My First Protest in America: A Brief Witnessing & Haunting Inquiry

“I did not know then that this is what life is – just when you master the geometry of one world, it slips away, and suddenly again, you’re swarmed by strange shapes and impossible angles.” – Ta-Nehisi Coates

I remember my friend telling me about racism when I arrived in America in August last year and the whole time, I kept dissecting his rage, wondering what good anger will do. It was only a matter of time before my ignorance would contort into a guard of numbness that separated me from everything, from acknowledging a system steeped bone-deep in racial inequality. I never thought coming to America as a black girl would mean more than just getting my MFA degree, until now. The awareness of my new identity did not take long to unfold in a world where I’m suddenly the only person who looks like me in a class or on the streets. This quarantine, I’ve sat by my window to count the number of black folks who walk by and there’s been none so far. Clearly, there’s some isolation within this isolation and I have had to make peace with that. Some peace come easier than others; like missing my family or moving on from a relationship.

The murder of George Floyd has me wrecked. I sat in my tiny room and wept, clicking video widgets on YouTube that promised to give answers, some kind of relief, until I decided to go off social media, overwhelmed and triggered by everything I saw. I read about violence and I’m familiar with its wretched existence.  When I worked as a reporter, I filmed documentaries with survivors of abuse. I imagined I had a shield, some kind of strength to prepare me to witness the knee of a cop pressed into a black man’s neck, strangling him. I was wrong. Nothing ever prepares one for such a cruel and inhumane act as that. While I grieve, I talk to friends, cry to them, and ask: What could one possibly want from a man in a posture of surrender, a man showing no sign of resistance? What could push a human being to act in such a way, as though without conscience, as though having no heart of their own?


None of my friends would go with me to the protest for reasons well known. In a text, one said: “Don’t go. This is Orange County. In more safe spaces, people have been run over, tear-gassed and shot. You are an international student.” Before I stepped out of the house, my white housemate asked me if I’ve got health insurance. Another text from a friend read: What would you accomplish by going? To which I replied, what would I accomplish by not going? There were a few more texts, all admonishing and urging that I keep safe and for some reason, I didn’t budge. How strange that a system compels us to anchor our lives on calculated risks, to slowly tend and cultivate a cautiousness that has us questioning everything, even ourselves. But what do I know? I had no insurance against the aftermath of this act, and had it gotten out of hands, I’d have had no kind of protection. I was either very foolish or very brave, or perhaps both. On Saturday, I showed up in Old Towne to find fewer black people than I expected and more white people displaying protest signs, shouting at the top of their lungs:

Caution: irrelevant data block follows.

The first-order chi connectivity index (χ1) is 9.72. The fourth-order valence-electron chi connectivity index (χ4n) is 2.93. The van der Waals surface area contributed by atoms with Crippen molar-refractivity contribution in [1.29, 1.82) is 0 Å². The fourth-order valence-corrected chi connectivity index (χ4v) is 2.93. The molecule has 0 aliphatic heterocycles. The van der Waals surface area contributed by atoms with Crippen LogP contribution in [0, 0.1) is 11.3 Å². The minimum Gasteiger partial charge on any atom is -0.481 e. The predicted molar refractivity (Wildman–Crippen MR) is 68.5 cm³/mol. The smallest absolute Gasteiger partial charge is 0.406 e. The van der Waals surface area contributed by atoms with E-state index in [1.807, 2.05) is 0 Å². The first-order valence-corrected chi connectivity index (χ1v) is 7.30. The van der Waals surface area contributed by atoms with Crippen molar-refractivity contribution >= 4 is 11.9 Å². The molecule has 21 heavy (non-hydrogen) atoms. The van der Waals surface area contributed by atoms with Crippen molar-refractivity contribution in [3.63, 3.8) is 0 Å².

“Black lives matter!” “Say his name! George Floyd!”  “No justice, no peace. No racist police!”


The sun was scorching down on us and my throat was parched and burning. A stranger offered me a bottle of water to drink. My arms ached from carrying a poorly made sign from a Trader Joe’s paper bag which read Don’t Call Us Dead, from Danez Smith’s work. I wasn’t sure what to expect walking a distance to a protest alone with such a sign, so I held it like a paper bag until I arrived at the scene and spread it open. It may have been cowardly, but I showed up. Later, someone will give me a bigger sign, Black Lives Matter and I would thrust it out, chanting the words with everything in me. I was in a daze, the loud honk of cars blaring in my ears and quick movements spinning the scene about me, making me dizzy. I do not do well in a crowd, much less alone. And there I was, in a foreign country, refusing to be silent. I couldn’t read all the signs but I wanted to, to take in the moment, to mark every face that was fighting for something, to hold them to their word. To hold them accountable. No Room for Racism. Silence is Not Golden. White People Do Better. I thought to myself, do they mean these words? Will I ever see through the disguise? Do they really want to do better and do they know how? Are they ready to reckon and confront the legacy of violence and subjugation, to come to a point of awakening where systemic racism is self-evident, and they recognize the need to change within?

In the words of Audre Lorde, “to reach down into the deep place of knowledge inside themselves and touch that terror and loathing of any indifference that lives here. See whose face it wears.”


There was a moment during the protest where an electric chorus followed my words. I didn’t realize I was leading until I saw people waiting for my cue to join in. I was unhooked and as if possessed; the tension of fear having broken through me. I was untouchable, even powerful for a moment. “I can’t breathe! I can’t breathe!” We took up Floyd’s cry and made it ours. I don’t think I’ve felt my voice charged with such intense emotions. I was instantly seized up by an urgency, my whole body moving with rage and a plead for help, my voice directed at everyone around me- the cops on the side of the streets, the white people alongside me protesting too. I’ve done many a brave thing but this, this open cry for liberation and justice? The bravest thing I’ve ever had to do.

“What do we want? Justice! When do we want it? Now!”